A company is revising sales forecasts for 2016 and seeks the advice of others. A combination of low energy prices and shaky financial markets sparked by the Chinese decline has left many questioning whether they should revise their plans to account for an economic contraction. How is the economy impacting your sales plan?
Advice from the CEOs:
Niche Software Company – we are coming off of a good year. Our industry has seen low impact so far. Going forward we are cautiously optimistic. A couple of clients have delayed projects but didn’t cancel.
Services Company – hiring has been frozen. Adjustments to staff count have already been made. Clients are asking us to contact them again early in the second quarter. Opportunities exist in the health care area.
Hardware Company – we are running scared. We have cut business and personnel expenses to assure survival. A large customer just announced new plant construction earlier this week – this may help to turn things around. We are assuming this will be mean a longer term rather than a short-term opportunity.
Niche Software Company – cutting personal/business expenses. Long term things look favorable, but we have to survive the short term. Attendance at a large trade show this month was a little above last year but we don’t know whether this will yield a significant increase in sales.
Trades – Projects with big bank backing are on hold. We see large scale bidding wars for projects. Where there used to be 3-5 bids there are now 15 or more. Looking for consolidation of competition – especially union–based shops.
Situation: A company is transitioning from a time and materials to a fixed price bid model. Estimators and project leads find this transition difficult. We need them to think like business managers. How do you help managers to see and think in terms of the big picture?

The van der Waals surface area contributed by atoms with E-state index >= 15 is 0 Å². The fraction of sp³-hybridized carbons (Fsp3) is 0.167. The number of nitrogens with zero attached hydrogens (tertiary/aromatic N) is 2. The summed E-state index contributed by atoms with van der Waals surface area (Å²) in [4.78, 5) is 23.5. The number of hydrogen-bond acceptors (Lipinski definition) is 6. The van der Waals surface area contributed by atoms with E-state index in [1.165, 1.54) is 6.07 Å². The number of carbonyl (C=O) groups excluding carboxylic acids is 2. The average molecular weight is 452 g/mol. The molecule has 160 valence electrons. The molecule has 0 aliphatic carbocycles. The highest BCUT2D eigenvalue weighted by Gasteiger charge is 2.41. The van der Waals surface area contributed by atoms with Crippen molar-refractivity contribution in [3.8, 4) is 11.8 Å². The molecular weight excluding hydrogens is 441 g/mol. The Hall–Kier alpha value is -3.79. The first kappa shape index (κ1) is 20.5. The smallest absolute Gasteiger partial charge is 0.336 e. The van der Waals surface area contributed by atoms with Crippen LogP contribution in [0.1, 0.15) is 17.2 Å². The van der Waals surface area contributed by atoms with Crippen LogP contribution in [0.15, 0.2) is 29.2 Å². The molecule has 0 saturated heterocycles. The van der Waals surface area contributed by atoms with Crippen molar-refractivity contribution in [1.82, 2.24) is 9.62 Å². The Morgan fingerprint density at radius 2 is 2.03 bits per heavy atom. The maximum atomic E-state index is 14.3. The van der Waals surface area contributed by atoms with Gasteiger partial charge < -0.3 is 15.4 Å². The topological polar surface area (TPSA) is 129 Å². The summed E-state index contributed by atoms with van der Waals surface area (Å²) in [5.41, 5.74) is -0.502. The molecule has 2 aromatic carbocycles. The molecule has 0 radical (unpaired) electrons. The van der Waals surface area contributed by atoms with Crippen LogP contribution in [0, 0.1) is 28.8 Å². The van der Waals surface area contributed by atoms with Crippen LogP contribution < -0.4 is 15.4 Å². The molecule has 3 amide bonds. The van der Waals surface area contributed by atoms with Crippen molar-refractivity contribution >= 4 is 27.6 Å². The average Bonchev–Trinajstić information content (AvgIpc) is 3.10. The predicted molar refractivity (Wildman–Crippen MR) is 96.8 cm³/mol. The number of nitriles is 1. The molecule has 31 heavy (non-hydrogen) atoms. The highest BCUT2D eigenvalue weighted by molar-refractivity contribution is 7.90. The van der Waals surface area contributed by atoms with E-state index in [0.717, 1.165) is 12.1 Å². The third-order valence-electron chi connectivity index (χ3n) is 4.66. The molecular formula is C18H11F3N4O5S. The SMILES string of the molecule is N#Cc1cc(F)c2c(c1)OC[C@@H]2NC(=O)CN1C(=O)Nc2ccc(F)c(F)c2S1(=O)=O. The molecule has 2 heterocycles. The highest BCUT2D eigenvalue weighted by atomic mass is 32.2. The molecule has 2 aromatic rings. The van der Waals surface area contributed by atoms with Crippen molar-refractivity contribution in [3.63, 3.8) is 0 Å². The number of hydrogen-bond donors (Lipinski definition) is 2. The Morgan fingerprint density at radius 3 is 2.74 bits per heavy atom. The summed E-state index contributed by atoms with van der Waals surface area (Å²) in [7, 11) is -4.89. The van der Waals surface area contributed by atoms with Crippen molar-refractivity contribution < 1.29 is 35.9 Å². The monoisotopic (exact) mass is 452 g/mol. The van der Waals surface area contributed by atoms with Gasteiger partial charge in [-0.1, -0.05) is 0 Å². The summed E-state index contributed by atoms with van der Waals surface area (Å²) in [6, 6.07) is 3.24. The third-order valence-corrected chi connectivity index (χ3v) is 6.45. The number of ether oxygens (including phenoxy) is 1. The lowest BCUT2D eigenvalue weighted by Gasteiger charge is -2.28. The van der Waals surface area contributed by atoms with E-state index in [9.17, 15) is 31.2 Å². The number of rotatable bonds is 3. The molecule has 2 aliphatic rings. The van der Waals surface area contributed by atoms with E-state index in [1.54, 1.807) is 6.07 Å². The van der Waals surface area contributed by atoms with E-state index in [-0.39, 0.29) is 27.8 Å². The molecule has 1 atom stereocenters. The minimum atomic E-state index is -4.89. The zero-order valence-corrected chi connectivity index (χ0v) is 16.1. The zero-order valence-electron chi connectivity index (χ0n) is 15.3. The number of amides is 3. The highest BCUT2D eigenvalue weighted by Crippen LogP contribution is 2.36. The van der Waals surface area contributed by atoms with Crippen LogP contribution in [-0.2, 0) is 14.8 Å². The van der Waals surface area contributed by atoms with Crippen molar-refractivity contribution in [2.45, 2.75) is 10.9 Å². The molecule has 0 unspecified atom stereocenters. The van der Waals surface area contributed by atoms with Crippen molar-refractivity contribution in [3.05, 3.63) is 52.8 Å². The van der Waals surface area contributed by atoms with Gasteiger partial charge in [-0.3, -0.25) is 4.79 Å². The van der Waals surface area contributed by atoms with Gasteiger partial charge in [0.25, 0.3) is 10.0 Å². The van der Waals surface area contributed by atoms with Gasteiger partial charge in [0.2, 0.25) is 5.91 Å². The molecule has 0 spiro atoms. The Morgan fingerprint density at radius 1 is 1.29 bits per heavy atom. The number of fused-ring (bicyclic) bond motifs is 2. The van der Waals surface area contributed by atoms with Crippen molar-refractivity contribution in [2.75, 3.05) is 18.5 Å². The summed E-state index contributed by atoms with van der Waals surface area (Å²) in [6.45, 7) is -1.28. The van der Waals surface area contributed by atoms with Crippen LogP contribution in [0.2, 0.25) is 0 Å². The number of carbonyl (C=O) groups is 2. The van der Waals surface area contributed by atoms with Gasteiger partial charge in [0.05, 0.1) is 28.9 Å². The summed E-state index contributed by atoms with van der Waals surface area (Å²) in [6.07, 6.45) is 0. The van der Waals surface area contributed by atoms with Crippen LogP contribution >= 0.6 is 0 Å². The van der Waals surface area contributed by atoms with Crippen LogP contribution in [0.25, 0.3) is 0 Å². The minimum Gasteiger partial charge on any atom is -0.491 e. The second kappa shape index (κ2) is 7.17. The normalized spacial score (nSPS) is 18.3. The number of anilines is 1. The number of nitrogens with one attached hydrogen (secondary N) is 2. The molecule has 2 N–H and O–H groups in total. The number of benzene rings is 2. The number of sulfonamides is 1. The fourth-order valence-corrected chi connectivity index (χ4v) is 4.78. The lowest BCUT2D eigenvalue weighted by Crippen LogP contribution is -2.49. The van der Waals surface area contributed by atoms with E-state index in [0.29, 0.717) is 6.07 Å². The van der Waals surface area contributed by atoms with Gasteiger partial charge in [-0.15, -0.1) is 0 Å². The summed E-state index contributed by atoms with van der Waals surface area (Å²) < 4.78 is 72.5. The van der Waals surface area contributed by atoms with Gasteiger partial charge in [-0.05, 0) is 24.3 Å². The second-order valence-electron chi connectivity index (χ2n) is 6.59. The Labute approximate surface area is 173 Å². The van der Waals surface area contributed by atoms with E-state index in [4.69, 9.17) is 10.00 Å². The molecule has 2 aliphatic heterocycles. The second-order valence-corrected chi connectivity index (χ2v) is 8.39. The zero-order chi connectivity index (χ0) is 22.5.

Advice from the CEOs:
First, set up a framework that repositions projects in a business framework.
All projects are business go/no decisions with expenses, minimum profitability targets, and incentives provided for beating initial projections.
This will help generate more consistency in bids and final gross margins per project.
Next, teach managers and employees industry and company standards within your new model.
Do post-mortems on all projects. Did we make or lose money versus initial estimate? How much? How did we perform against estimated time and expense? Were client expectations met? Were they exceeded? What was good or bad about the project? Were there errors in the original estimates? Where could we have saved cost?
Use this information to improve your estimating process over time.
You have a long history of T&M projects. Categorize these by project type. Look at the hours required to complete the projects – both engineering and management time – as well as other costs. Establish range and averages within each category.
Look for key variables among the project categories: scope of project, learning curves, efficiency of team members.
Work through known costs and outcomes on past projects as examples to teach the process.
For new projects, calculate best, medium and worst case hours and costs. Bid based on your worst case as you develop your learning curve.
Make sure to include a project management fee on top of your T&M estimates. Eventually you want to develop an overhead percentage to cover project management.
Team your estimator with the project lead both for project input, and performance against the bid.
Evaluate and compensate both based on project outcome.
The critical measure will be gross margin generated versus gross margin estimated on the project.
Key Words: Leadership, Project, Time and Materials, Fixed Price, Bid, Framework, Consistency, Standards, Variables, Estimator, Lead, Incentive